|Sarah's Completed Astronomy Project!|
I missed some of the classes (though my daughter attended) -so the wonderful Mom who ran the Astronomy class was kind enough to do a "guest blog" for me on the final classes...I didn't want to leave everyone hanging as to how we finished up the summer class! Thank you Nancy!!! Unfortunately, the bummer is that I don't have pictures except for the final week's class! If I get some I can use I will add them in at a later date - so check back since this pertains to the coming Cycle 2 Astronomy year with CC!
Jupiter & Space Rocks
Gathering- Pictionary Game for new terms
Projects- Paint Mars, Make Jupiter, Make a Hurricane Tube, Planet Size Activity with Salt Dough, Create a Scale Model Solar System
After being off for two weeks to celebrate the 4th of July holiday, we came together again to cover Jupiter and Space Rocks! First we played Pictionary with team members trying to guess the new vocabulary from each other’s drawings. This was a fun way to learn our new vocab and create a visual memory peg to represent it!
We then got busy on our projects!
Planets: We mixed paints to make a rusty red and painted our salt dough Mars. Our terrestrial planets are now finished! Yeah! The gaseous planets would prove to be quite challenging to create… Styrofoam balls proved to be too expensive for a group our size. So, to make Jupiter we picked a rock from outside for the rocky core and covered it with pillow foam. This was not staying together well enough on it’s own, so we wrapped it in masking tape and then painted it with homemade puffy paint (equal parts glue and shaving cream). We added brown to make swirls and ended up with an awesome light weight gaseous planet! We set the planets in old egg cartons to dry (took a couple of days to fully set.)
Hurricane Tube: Because Jupiter’s Great Red Spot is like a hurricane on earth, we made a hurricane in a bottle to see what that might look like. We filled a water bottle with water and inverted another, taping them together. Swirling the water, they children observed a hurricane shaped funnel… the little ones especially enjoyed this!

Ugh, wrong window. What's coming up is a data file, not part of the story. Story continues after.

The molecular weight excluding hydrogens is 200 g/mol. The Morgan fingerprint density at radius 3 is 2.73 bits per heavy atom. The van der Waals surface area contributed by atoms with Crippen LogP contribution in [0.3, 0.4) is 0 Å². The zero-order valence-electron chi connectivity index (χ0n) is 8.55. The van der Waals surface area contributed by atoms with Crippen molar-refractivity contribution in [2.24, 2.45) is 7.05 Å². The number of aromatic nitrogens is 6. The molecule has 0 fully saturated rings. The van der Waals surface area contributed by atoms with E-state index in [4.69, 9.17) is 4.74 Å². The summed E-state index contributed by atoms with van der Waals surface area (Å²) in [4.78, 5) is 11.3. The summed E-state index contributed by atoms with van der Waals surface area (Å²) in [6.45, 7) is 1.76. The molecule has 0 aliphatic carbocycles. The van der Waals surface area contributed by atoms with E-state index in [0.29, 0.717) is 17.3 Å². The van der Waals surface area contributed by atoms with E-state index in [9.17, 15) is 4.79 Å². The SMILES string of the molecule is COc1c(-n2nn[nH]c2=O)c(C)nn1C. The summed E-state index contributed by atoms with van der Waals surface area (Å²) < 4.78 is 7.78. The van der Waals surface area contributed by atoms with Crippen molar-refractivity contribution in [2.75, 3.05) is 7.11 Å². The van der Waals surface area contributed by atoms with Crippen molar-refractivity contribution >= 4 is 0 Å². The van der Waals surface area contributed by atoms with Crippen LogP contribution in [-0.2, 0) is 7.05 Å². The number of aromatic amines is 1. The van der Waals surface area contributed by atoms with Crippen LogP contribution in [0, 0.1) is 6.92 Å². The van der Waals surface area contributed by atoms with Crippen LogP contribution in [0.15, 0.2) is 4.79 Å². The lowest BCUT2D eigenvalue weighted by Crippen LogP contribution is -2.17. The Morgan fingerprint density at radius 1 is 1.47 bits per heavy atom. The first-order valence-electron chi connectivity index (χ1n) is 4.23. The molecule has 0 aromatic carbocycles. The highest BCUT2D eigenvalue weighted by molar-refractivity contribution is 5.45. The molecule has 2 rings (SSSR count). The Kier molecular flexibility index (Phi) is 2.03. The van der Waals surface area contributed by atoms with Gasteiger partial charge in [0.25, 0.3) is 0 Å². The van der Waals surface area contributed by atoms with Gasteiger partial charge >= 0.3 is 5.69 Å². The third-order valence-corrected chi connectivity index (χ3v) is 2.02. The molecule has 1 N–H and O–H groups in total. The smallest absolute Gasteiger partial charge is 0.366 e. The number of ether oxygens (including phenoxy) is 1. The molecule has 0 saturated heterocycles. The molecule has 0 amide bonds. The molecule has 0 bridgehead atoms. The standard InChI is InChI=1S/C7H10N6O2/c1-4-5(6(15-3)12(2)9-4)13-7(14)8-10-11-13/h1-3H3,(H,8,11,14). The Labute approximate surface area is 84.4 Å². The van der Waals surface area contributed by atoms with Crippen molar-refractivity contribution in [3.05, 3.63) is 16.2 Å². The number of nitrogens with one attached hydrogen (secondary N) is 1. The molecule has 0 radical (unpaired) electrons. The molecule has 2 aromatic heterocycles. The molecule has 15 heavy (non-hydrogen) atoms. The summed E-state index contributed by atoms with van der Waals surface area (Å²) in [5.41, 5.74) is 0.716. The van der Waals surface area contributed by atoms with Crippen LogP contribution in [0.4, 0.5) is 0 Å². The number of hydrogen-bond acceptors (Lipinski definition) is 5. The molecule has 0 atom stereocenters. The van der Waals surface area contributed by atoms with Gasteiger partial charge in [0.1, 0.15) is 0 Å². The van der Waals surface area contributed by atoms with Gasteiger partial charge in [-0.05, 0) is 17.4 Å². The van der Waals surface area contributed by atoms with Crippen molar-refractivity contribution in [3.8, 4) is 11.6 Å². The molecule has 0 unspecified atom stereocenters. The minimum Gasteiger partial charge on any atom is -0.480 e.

Planet Size Activity: Using salt dough each child was assigned a planet to make according to the scale in the Apologia Astronomy Notebooking Journal. We lined up the planets on the kitchen table and saw how big Jupiter really looked compared to the others… then the fun part! The kids smooshed together all of the planets, EXCEPT for Jupiter, and were amazed to observe that Jupiter was even larger than all the other planets combined.
Scale Model Solar System: This project helped the children see how far apart the planets really are to a fairly accurate scale. We used the chart in the Apologia Astronomy book, but modified this project by using the children as the planets lined up alongside our very quiet street! Each foot represented 3.6 million miles. We placed the first child as Mercury at the top of our street and then each child paced to correct # of feet to the next planet (according to the scale given in the book.) The five little siblings ages 15 months to 5yo even gathered between Mars and Jupiter to form the asteroid belt- with an adult of course! The kids were amazed to see how close the first four planets were compared to the rest of our solar system!
Saturn, Uranus & Neptune
Gathering- Jeopardy Game for new terms (printed cards from Quizlet!)
Projects- Make/Paint Uranus & Neptune, Write and Act out Play about the Discovery of Uranus, Make a Centaur Rocket (launched during snack break)
Since the lesson on Saturn was relatively short, we combined two lessons this week. We started off playing our Jeopardy game with the new terms from the three chapters- there were so many new terms! Then on to our projects J
Make/Paint Uranus & Neptune: More gaseous planets! For Uranus & Neptune, we experimented using old tennis balls & squooshy water balls from the dollar store. We covered them with homemade blue puffy paint (again, equal parts glue and shaving cream). It worked great initially, but as they dried the soft surfaces of the balls absorbed much of the paint and we lost the puffy exterior- I definitely preferred how Jupiter turned out! We made Neptune a more intense shade of blue to differentiate the two.
Make a Centaur Rocket: We altered the instructions in the book because I had only ONE film canister- they’re hard to come by these days J. Each child made their own rocket using a toilet paper tube and covered it with construction paper and some added legs with colored foam. They named their rockets and lined them up on our drive way. The BEST part was when we launched them one at a time on our driveway while we having a snack! The “fuel” was just warm water and an ¼ Alka Seltzer tablet. As the children observed the launches, they made hypotheses about how the differences in rocket construction may have impacted how high they shot up. This was a fun learning experience- loved it!
Write and Act out Play about the Discovery of Uranus: The older girls wrote a play including roles for all the children while the others made rockets. After our rocket launch, the kids practiced their roles and grabbed props from around our house. They performed a wonderful play to conclude our morning together. It was neat seeing them all work together to pull this off- it was a bit of a challenge in such a short time and with so many children, bur well worth remembering the “Eureka!” moment!
Stars and Galaxies
Gathering- Bozo Grand Prize Game for new terms (printed vocab sheet from Quizlet!)